6 Answers

  1. Naturally, these are different periods in the history of philosophy. In general, the difference is about the same as between ancient Greek mathematics and modern mathematics. Of course, ancient philosophy already asks many eternal questions, but not all of them. And, more importantly, not all questions are relevant to her. Let us assume that the question of language becomes relevant only in the middle of the XX century with the emergence of analytical philosophy and structuralism. For the ancient Greeks, issues of aesthetics, politics, and ethics were more important.

    There is also a difference in what problems are relevant and obvious for a particular period. The ancient Greeks talked about ethics, but they didn't talk about moral luck and neuro-chauvinism. There is also a noticeable difference in how the answers are given. Now, for example, when talking about human nature, philosophers take into account the research of neuroscience and psychology, and do not answer only on the basis of their observations. What, for example, Aristotle could afford. And this does not even mean that his observations are necessarily wrong, just that we now have more positions from which we can describe human nature.

  2. How can you judge what is not there, what philosophy you are talking about. Currently, there are groups of people who study ancient Greek philosophy, look for something in it that they did not lose there and make a smart face when playing poorly. Philosophy is a forward view, but we all look back and flaunt the knowledge of other people's thoughts. This is not philosophy, this is plagiarism!!! This is my personal opinion. With respect.

  3. Greek philosophy sought to develop wisdom by creating a theoretical science through dialectics and logic (analytics). Its traditions were continued by medieval philosophers who synthesized dialectics and logic into dialectical logic. The” secularization ” of philosophy according to Marx was the reason for the rejection of classical philosophy by modern European philosophers, who broke the continuity with it. Modern “philosophers” do not develop methods of theorizing the sciences (cognitive science), considering any gibberish as a theory. They are not actually philosophers, but Philodoxi, about whom Socrates spoke and wrote and. Edging.

  4. Well, this is quite a difficult question. Let's turn to the word itself initially. “Philosophy” is love, precisely love, for knowledge, precisely for knowledge. Now look inside yourself. Have you brought a lot of knowledge to this World? Do you truly possess many things? And what is the source of your “knowledge”?

  5. There was never any ancient Greek philosophy. There was nothing to write on and nothing to write on. That incredible amount of work is simply attributed to these ancient Greeks by delusional medieval visionaries. All this philosophy was invented in the Middle Ages after the appearance of paper, when it was possible to dirty it unmeasurably. But since the church was dead, the authors attributed their works to some ancient philosophers. At the same time, the following nuance is noted: in the Middle Ages, it didn't matter what the philosopher did there, it was important who he was. If it is an authority recognized by the church, then it is the truth, and if it is not known to anyone , then it is a lie. So medieval dissidents attributed their thoughts to all sorts of fictional personalities like Aristotle, Plato, Socrates, etc. to phantoms.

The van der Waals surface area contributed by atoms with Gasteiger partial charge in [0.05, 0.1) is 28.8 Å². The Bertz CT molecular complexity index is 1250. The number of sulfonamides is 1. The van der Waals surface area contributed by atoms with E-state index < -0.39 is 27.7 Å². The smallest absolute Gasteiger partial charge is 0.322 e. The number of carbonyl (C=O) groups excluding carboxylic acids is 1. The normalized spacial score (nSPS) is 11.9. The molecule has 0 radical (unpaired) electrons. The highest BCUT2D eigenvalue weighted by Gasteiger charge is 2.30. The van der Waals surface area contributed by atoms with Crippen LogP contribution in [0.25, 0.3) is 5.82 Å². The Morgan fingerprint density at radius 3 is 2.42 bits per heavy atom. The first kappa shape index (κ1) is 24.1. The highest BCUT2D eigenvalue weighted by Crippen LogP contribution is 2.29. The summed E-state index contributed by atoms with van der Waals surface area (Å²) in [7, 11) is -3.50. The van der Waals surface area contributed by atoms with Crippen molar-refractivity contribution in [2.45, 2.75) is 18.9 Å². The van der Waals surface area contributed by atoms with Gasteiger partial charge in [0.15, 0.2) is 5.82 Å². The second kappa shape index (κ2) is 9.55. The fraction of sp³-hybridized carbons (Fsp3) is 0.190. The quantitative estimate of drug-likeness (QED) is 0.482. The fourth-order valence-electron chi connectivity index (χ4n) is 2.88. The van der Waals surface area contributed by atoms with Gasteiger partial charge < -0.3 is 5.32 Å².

6. Of course there is, but still there are many similarities between Greek and modern philosophy. Modern philosophy is the successor of ancient Greek and in general it is the ancestor of European philosophy, while significantly differing from the Eastern one.

    Ancient Greek philosophy was formed on the basis of:

    • transition from the tribal system to a special type of political structure – a polis where democracy reigned;

    – turning knowledge work into a special type of activity;

    • development of scientific knowledge, trade and crafts;
      All this formed a free personality with their own views on life with the right to their own opinion.

    People began to strive to understand the world around them through the mind. Although the belief in the gods continued to persist, new questions arose: why it happens this way, what is the cause of a certain phenomenon, what is the truth.

    Isn't this what modern philosophy is now studying and promoting? Undoubtedly, knowledge and knowledge are moving forward, people have succeeded in many ways, but I still think that ancient Greek philosophy can be considered the grain from which modern philosophy has grown.

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